Main Website
  Events
  Views & Forecasting
  Ireland Business Forums

   Global Business      South Africa Business      UK Business      Ireland Business      Views and Forecasting

EU Can Help Irish Business

Enterprise Ireland

Enterprise Ireland

Research and innovation, involving collaboration between businesses and knowledge providers, and utilising EU funding, is one of the motors that will drive sustainable development in Ireland. This was the clear message given by a panel of industry practitioners, Enterprise Ireland, and an eminent academic from the University of Strathclyde at a research and development-themed seminar held in Intel Shannon last week.The seminar, which was organised by Shannon Chamber in conjunction with Enterprise Ireland and Supply Network Shannon, succinctly demonstrated how Irish companies can access significant research and development funding for technology, product and process development, which will ultimately generate new products, improve their competitiveness and in turn, their bottom lines.
“Traditional manufacturing is dead,” said Professor Umit Bititci from the Department of Manufacturing and Engineering Management, Strathclyde University, stressing that Irish businesses need to be positioning themselves in the high-value adaptive manufacturing space. The future is about continuous manufacturing where, for example, personalised medicine will become the norm, not the exception,” he said, adding that crowdsourcing will replace outsourcing in the development of new products and designs.

 

“That’s why businesses need to develop capability in multi-party research, which combines the knowledge and capability of industrialists and academics,” said Liam Brown of Enterprise Ireland and one of the national contact points for the EU’s Framework Programme 7, which is investing in excess of €50 billion in trans-national collaborative research and development projects between 2007 and 2013. Irish companies and academics are already involved in this level of research, but we need greater involvement in the years ahead,” stated Mr Brown, urging Irish companies to contact their development agencies to understand how they can get involved in what he describes as “the most generous R&D programme in the world.”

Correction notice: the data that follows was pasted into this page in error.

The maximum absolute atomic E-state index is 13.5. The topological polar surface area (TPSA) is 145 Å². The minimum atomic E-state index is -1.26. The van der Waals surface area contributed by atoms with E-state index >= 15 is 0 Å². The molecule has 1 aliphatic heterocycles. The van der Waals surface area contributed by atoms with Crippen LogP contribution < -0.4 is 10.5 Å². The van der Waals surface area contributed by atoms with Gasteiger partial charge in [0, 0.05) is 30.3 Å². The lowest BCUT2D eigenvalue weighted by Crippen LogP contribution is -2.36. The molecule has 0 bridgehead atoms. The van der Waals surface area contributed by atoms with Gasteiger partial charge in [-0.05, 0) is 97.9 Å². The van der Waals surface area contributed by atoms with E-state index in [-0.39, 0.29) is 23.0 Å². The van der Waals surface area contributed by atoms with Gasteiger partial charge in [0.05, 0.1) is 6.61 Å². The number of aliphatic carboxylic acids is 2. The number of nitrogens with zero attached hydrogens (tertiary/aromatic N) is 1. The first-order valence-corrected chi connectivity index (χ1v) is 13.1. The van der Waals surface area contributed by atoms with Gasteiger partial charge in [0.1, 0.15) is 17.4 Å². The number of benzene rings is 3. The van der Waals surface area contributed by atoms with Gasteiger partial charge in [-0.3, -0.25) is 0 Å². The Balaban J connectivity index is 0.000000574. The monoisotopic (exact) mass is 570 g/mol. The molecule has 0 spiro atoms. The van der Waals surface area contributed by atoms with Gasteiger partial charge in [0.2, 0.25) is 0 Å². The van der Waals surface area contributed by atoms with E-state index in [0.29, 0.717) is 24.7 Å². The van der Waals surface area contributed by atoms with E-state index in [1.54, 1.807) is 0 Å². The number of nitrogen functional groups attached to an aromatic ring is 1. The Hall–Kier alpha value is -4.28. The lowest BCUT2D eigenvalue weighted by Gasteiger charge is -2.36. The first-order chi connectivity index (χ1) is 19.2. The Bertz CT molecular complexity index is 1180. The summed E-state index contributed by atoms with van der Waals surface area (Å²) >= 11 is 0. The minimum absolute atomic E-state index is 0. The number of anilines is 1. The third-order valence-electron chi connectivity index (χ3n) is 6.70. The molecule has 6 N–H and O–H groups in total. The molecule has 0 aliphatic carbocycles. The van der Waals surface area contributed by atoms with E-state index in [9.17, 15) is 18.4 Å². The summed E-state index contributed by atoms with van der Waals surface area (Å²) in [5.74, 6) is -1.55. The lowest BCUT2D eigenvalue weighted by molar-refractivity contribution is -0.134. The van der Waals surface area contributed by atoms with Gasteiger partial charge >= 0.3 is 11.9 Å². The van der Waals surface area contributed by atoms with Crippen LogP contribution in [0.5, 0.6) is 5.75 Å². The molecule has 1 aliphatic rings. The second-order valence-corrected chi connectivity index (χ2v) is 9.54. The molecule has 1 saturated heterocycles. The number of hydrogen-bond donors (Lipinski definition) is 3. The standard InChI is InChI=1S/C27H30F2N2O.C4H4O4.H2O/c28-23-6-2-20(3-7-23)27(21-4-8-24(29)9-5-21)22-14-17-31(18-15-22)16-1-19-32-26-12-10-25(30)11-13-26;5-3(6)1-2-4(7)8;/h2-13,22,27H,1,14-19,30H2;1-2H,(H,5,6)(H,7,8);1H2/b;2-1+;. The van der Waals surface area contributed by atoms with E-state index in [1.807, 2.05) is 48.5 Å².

The seminar, whilst addressing higher-level research, did not omit the research funding needs of companies who are at early stage development.

Enterprise Ireland’s innovation vouchers, which are valued at €5,000 and issued three times a year, are structured to meet the research requirements of businesses with less than fifty employees and an annual turnover of less than €10million. Manufacturing and internationally traded services companies, who wish to collaborate with third level institutions to undertake project-specific research can also access innovation partnership funding in the order of €150,000 to €350,000.

As Shannon Chamber’s chief executive, Helen Downes stated: “Irish businesses can thrive in the years ahead, once they position themselves to avail of the range of innovation funding available, domestically and at an EU level. Europe still looks favourably on Irish business. The primary conditions attaining to R&D funding is that there are deliverables in the form of new technologies and new products. It’s a win-win for Ireland and Europe.”

Speak Your Mind

*